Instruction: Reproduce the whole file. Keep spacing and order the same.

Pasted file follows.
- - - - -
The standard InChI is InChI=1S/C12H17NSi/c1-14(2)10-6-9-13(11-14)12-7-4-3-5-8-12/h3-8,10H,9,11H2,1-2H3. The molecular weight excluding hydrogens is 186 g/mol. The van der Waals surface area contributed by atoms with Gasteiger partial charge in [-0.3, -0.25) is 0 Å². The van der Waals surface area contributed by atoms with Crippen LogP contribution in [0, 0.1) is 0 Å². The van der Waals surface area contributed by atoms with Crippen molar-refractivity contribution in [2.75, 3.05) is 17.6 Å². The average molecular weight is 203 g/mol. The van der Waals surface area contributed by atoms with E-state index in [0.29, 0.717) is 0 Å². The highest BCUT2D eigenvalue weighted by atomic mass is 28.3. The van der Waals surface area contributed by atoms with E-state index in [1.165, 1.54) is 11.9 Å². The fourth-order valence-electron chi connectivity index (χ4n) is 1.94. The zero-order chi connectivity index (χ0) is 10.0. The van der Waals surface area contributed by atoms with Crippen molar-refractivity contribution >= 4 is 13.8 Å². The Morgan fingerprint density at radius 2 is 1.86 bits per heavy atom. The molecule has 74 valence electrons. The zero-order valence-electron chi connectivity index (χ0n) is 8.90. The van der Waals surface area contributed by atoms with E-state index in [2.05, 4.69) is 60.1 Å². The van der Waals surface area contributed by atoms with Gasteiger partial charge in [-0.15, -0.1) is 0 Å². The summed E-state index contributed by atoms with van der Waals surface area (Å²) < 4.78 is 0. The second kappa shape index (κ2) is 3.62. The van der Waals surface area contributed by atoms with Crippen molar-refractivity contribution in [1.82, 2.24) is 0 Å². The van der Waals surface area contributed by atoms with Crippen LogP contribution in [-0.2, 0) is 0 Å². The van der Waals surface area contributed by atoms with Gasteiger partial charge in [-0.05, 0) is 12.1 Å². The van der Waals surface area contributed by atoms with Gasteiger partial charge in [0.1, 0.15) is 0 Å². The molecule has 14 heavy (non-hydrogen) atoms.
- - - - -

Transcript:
The standard InChI is InChI=1S/C12H17NSi/c1-14(2)10-6-9-13(11-14)12-7-4-3-5-8-12/h3-8,10H,9,11H2,1-2H3. The molecular weight excluding hydrogens is 186 g/mol. The van der Waals surface area contributed by atoms with Gasteiger partial charge in [-0.3, -0.25) is 0 Å². The van der Waals surface area contributed by atoms with Crippen LogP contribution in [0, 0.1) is 0 Å². The van der Waals surface area contributed by atoms with Crippen molar-refractivity contribution in [2.75, 3.05) is 17.6 Å². The average molecular weight is 203 g/mol. The van der Waals surface area contributed by atoms with E-state index in [0.29, 0.717) is 0 Å². The highest BCUT2D eigenvalue weighted by atomic mass is 28.3. The van der Waals surface area contributed by atoms with E-state index in [1.165, 1.54) is 11.9 Å². The fourth-order valence-electron chi connectivity index (χ4n) is 1.94. The zero-order chi connectivity index (χ0) is 10.0. The van der Waals surface area contributed by atoms with Crippen molar-refractivity contribution >= 4 is 13.8 Å². The Morgan fingerprint density at radius 2 is 1.86 bits per heavy atom. The molecule has 74 valence electrons. The zero-order valence-electron chi connectivity index (χ0n) is 8.90. The van der Waals surface area contributed by atoms with E-state index in [2.05, 4.69) is 60.1 Å². The van der Waals surface area contributed by atoms with Gasteiger partial charge in [-0.15, -0.1) is 0 Å². The summed E-state index contributed by atoms with van der Waals surface area (Å²) < 4.78 is 0. The second kappa shape index (κ2) is 3.62. The van der Waals surface area contributed by atoms with Crippen molar-refractivity contribution in [1.82, 2.24) is 0 Å². The van der Waals surface area contributed by atoms with Crippen LogP contribution in [-0.2, 0) is 0 Å². The van der Waals surface area contributed by atoms with Gasteiger partial charge in [-0.05, 0) is 12.1 Å². The van der Waals surface area contributed by atoms with Gasteiger partial charge in [0.1, 0.15) is 0 Å². The molecule has 14 heavy (non-hydrogen) atoms.